The ERS CGE model traces the impacts from an economic “shock,” in this case a permanent incremental increase in costs of production, through the U.S agricultural sector and the U.S economy to the rest of the world and back through the inter-linking of economic sectors. By taking into account the linkages among the various sectors of the United States and world economies, a comprehensive assessment can be made of the economic impact on the United States economy of the rule implementing COOL. The model reports economic changes resulting after a ten-year period of adjustment.

The results of this analysis indicate that the rule implementing COOL after the economy has had a period of ten years to adjust will have a smaller net impact on the overall United States economy than the incremental costs for directly affected entities for the first year. Under the assumption that COOL will not change consumers' preferences for the covered commodities, it is estimated that the overall net costs to the United States economy due to the rule, in terms of a reduction in consumers' purchasing power, will be $211.9 million. This represents the net cost to the United States economy after all transfers and adjustments in consumption and production patterns have occurred.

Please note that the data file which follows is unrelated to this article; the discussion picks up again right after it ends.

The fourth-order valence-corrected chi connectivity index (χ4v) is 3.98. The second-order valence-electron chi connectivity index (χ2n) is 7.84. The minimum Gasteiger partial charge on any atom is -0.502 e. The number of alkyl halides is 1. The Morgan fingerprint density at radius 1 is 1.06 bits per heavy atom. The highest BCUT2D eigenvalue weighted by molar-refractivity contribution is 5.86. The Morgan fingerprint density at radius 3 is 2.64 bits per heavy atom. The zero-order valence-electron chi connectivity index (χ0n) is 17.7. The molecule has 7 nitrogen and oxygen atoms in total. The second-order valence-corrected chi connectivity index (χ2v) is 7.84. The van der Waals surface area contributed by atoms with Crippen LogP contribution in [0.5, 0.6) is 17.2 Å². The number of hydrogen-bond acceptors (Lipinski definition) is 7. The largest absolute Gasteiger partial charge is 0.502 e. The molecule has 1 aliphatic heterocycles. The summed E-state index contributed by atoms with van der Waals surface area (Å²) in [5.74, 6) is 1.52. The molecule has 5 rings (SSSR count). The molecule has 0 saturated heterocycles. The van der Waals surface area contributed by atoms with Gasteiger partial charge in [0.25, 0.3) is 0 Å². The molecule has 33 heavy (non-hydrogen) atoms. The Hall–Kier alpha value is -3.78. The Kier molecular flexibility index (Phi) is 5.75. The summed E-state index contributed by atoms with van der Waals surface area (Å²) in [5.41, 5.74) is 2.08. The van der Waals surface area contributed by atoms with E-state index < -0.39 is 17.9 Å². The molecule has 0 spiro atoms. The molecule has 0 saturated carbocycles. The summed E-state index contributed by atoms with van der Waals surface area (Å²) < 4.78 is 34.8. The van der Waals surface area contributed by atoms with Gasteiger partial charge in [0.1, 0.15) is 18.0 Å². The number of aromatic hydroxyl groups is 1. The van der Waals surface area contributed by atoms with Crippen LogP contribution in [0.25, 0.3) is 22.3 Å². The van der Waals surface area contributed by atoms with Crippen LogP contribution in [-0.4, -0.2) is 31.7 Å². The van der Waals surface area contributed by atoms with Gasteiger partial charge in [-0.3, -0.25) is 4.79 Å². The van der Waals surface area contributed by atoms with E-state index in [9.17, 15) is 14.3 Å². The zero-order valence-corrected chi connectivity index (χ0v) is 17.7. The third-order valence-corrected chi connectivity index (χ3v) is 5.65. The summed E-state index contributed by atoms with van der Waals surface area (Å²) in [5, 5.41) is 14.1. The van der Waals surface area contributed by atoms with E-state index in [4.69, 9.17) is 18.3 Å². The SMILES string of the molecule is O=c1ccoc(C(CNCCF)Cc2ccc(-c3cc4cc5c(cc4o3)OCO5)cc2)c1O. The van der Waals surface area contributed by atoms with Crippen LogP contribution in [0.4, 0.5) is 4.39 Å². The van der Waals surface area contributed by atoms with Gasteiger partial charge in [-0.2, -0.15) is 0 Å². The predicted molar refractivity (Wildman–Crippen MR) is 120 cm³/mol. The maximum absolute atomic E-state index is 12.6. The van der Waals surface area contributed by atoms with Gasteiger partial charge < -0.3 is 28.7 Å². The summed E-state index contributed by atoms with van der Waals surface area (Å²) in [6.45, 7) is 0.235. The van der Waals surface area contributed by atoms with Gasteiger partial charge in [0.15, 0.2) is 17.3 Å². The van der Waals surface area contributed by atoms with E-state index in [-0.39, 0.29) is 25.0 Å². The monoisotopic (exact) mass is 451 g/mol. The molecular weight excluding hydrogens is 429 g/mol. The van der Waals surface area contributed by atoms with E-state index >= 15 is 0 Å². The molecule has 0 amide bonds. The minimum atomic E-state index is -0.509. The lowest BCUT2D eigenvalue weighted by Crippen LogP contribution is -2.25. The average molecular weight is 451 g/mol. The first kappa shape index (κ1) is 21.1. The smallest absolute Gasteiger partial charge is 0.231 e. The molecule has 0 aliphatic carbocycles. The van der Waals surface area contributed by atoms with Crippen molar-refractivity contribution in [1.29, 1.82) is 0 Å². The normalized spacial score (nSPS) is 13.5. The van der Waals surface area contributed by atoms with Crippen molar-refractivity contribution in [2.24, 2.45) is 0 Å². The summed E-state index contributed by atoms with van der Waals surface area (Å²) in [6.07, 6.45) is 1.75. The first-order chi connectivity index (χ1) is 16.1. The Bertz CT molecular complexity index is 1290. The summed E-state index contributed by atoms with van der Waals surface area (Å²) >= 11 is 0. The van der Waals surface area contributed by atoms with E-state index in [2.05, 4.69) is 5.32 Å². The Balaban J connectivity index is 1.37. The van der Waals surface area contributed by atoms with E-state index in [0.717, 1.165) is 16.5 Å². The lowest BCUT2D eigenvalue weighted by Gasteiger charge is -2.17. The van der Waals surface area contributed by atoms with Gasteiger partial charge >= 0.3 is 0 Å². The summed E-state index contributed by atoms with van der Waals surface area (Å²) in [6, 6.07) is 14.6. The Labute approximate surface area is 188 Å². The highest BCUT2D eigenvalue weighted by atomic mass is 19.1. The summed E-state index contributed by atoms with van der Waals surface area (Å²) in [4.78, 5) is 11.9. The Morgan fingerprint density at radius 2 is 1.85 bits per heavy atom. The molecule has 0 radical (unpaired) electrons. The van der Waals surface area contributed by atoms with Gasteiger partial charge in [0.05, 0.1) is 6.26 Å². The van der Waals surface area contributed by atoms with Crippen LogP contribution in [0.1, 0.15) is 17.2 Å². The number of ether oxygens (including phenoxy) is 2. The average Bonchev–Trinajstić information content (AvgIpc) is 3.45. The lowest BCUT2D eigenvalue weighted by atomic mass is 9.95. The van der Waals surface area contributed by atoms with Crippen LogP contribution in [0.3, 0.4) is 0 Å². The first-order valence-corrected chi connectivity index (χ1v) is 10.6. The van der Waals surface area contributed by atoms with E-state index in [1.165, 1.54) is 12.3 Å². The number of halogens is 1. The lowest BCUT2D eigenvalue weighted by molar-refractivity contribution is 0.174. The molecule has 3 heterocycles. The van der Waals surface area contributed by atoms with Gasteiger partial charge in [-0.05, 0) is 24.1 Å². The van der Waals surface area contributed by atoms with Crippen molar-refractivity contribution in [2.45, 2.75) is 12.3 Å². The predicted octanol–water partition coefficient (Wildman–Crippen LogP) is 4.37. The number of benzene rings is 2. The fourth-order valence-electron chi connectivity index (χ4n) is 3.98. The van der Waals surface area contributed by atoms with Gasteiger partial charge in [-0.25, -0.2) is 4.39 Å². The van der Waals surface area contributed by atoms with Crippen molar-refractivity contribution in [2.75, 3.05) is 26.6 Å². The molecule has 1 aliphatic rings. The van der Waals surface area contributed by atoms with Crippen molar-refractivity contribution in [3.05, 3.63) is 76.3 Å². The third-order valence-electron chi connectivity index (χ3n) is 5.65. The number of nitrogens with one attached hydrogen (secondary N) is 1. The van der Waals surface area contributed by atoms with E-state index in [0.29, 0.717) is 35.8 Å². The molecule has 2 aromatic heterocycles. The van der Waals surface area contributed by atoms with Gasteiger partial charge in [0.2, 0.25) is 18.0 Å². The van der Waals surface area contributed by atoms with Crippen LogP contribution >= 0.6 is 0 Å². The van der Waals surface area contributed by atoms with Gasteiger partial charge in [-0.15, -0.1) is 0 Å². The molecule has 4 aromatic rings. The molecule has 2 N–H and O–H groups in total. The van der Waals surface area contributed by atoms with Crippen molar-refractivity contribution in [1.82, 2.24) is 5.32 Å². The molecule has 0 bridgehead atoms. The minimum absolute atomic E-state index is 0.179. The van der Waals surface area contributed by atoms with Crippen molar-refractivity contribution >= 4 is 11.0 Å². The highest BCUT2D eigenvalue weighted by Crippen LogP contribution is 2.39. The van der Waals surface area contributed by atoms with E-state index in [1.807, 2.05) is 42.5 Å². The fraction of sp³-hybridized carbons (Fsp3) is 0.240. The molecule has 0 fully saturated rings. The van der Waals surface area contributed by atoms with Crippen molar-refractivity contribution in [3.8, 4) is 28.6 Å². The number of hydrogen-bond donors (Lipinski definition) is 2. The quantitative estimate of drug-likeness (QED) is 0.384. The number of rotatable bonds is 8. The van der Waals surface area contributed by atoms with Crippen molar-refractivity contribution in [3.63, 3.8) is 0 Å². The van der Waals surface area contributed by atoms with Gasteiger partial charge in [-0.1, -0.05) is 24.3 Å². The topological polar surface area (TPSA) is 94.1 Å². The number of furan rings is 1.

Overall net costs to the United States economy after a decade of adjustment are significantly smaller than the implementation costs to directly affected firms. This result does not imply that the implementation costs for directly affected firms have been substantially reduced from the initial estimates. While some of the increase in their costs will be offset by reduced production and higher prices over the longer term, the suppliers of the covered commodities will still bear direct implementation costs.